Hackers continuously steal secrets from GitHub repositories
Attackers constantly search public code repositories like GitHub for inadvertently lying around developer secrets. With the key there is a risk of seizing personal and confidential data.
Having a little time in front of him in full confinement linked to the health situation, a security researcher took the opportunity to try an experiment. Craig Hays thus got it into his head to disclose a username and password (SSH) in a Github repository and see if an attacker could find it. Initially, he thought he would have to wait a few days, maybe a week, before anyone noticed. But the reality turned out to be more brutal: the first unauthorized connection thus occurred within 34 minutes. “The biggest eye-opener for me was how quickly this repository was leveraged,” Craig Hayes told our CSO colleague. In the first 24 hours, six different IP addresses connected to its honeypot a total of nine times. One attacker tried to install a botnet client, another tried to use the server to launch a denial of service attack. The researcher also realized that one person wanted to steal sensitive information from the server while another started poking around.
This experience showed Craig Hayes that threat actors constantly scan GitHub and other public code repositories for sensitive data left behind by developers. The volume of secrets, including usernames, passwords, Google keys, developer tools, or private keys, continues to grow as companies move from on-premises applications to the cloud and more developers work from home. This year alone, the increase in exposed secrets compared to the previous year should be at least 20%, according to Eric Fourrier, co-founder of the French security start-up GitGuardian, which analyzes public repositories to identify data that attackers could take advantage of.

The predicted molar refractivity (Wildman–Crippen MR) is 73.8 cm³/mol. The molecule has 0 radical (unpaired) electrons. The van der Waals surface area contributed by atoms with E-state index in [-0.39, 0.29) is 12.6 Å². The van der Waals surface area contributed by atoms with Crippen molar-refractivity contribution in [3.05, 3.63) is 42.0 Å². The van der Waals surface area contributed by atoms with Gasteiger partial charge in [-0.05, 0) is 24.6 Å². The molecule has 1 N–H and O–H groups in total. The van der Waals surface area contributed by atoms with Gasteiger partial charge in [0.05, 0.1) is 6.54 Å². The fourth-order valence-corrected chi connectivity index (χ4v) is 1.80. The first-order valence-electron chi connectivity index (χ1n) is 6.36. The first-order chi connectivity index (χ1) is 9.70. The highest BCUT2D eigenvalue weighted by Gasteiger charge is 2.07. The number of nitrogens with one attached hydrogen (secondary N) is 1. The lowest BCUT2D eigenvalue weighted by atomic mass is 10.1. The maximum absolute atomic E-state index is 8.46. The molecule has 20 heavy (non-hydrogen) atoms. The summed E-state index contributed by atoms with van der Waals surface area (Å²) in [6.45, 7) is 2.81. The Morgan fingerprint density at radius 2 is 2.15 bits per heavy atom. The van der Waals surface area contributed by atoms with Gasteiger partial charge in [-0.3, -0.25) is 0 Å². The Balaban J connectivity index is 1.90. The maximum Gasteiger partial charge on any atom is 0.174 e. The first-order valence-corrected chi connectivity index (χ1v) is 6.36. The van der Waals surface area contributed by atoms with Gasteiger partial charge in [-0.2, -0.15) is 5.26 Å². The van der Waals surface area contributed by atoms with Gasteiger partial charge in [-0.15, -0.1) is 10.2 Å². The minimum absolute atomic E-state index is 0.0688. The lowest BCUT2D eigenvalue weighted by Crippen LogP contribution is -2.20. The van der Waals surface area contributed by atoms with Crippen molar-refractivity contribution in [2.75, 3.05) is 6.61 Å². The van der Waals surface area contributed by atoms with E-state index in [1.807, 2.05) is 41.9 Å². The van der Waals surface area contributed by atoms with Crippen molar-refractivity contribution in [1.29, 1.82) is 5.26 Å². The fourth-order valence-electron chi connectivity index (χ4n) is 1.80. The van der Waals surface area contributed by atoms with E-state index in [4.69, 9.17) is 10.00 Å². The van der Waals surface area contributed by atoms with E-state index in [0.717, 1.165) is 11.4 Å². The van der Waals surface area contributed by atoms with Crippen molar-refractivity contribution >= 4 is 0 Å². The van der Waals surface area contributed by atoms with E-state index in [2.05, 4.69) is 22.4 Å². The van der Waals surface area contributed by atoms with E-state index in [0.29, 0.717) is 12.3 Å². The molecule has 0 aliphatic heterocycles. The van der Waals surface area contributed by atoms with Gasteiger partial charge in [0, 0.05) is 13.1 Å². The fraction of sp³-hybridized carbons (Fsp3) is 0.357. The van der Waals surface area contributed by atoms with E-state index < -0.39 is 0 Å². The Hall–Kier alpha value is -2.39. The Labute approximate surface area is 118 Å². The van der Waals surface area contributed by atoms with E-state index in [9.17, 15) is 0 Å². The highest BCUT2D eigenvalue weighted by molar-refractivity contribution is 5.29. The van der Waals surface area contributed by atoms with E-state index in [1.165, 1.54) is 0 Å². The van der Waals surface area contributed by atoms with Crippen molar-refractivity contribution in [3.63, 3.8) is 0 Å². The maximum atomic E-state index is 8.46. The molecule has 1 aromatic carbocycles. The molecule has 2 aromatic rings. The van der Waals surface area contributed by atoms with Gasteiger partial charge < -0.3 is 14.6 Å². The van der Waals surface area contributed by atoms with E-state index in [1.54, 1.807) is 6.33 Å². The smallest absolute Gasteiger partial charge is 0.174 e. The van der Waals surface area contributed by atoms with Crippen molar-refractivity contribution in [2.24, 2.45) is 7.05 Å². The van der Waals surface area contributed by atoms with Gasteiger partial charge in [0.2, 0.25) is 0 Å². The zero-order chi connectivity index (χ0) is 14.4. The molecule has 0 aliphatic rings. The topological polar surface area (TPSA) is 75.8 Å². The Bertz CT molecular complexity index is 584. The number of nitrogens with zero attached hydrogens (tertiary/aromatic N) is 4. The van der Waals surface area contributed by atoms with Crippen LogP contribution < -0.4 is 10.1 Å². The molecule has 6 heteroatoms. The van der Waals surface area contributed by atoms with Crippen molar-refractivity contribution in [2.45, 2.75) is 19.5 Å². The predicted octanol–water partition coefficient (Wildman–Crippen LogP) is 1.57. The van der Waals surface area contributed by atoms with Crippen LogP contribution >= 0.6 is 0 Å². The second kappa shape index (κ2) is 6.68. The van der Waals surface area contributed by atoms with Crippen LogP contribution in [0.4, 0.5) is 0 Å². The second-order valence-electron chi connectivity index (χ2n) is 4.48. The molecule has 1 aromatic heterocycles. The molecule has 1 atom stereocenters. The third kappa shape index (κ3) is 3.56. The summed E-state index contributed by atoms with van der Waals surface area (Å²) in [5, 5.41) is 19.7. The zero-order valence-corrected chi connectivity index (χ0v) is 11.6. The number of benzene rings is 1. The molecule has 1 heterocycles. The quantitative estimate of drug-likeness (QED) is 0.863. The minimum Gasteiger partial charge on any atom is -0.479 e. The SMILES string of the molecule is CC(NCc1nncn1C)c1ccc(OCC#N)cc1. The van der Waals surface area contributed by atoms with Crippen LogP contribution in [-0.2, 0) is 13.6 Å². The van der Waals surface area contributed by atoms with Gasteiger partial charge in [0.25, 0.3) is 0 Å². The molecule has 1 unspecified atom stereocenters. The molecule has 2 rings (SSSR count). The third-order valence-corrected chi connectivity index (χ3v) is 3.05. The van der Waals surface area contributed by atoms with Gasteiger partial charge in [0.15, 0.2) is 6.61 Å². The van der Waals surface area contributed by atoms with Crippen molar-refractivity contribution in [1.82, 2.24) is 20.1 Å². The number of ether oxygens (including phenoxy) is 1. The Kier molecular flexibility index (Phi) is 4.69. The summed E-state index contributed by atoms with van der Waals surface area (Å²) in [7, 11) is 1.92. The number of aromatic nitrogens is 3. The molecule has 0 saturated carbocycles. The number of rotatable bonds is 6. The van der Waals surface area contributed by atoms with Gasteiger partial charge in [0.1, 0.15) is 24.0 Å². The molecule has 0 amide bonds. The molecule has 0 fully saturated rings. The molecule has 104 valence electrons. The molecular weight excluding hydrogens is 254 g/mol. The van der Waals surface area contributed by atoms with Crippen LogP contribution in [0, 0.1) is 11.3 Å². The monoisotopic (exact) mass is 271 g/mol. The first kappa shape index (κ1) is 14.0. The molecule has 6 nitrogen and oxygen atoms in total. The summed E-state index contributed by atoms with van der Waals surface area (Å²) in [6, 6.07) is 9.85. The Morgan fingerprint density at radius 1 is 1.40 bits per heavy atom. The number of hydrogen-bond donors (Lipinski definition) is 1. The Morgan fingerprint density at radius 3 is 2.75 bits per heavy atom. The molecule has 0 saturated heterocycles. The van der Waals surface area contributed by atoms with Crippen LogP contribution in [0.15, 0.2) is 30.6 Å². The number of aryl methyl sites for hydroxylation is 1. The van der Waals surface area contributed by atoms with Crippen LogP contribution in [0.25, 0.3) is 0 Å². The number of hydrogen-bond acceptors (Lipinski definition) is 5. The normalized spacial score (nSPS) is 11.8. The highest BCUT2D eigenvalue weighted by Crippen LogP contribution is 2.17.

How Hackers Find GitHub Secrets
Hackers know that GitHub is a great place to find sensitive information. Organizations such as the United Nations, Equifax, Codecov, Starbucks and Uber have also paid the price. Some companies might claim they’re safe because they don’t work with open source code, but the truth is more nuanced because developers often use their personal repository for professional projects. According to the State of Secrets Sprawl report on GitHub, 85% of leaks occur on developers’ personal repositories and only 15% on organization-owned repositories. It contains shell command histories, environment files, and copyrighted content. Sometimes they make mistakes because they’re trying to streamline their processes. For example, they can include, for debugging purposes, their credentials when they write code. They may also forget to delete it. Even if there is a problem with a later deletion commit or an action to clear secrets, this private information is often still accessible in the Git history.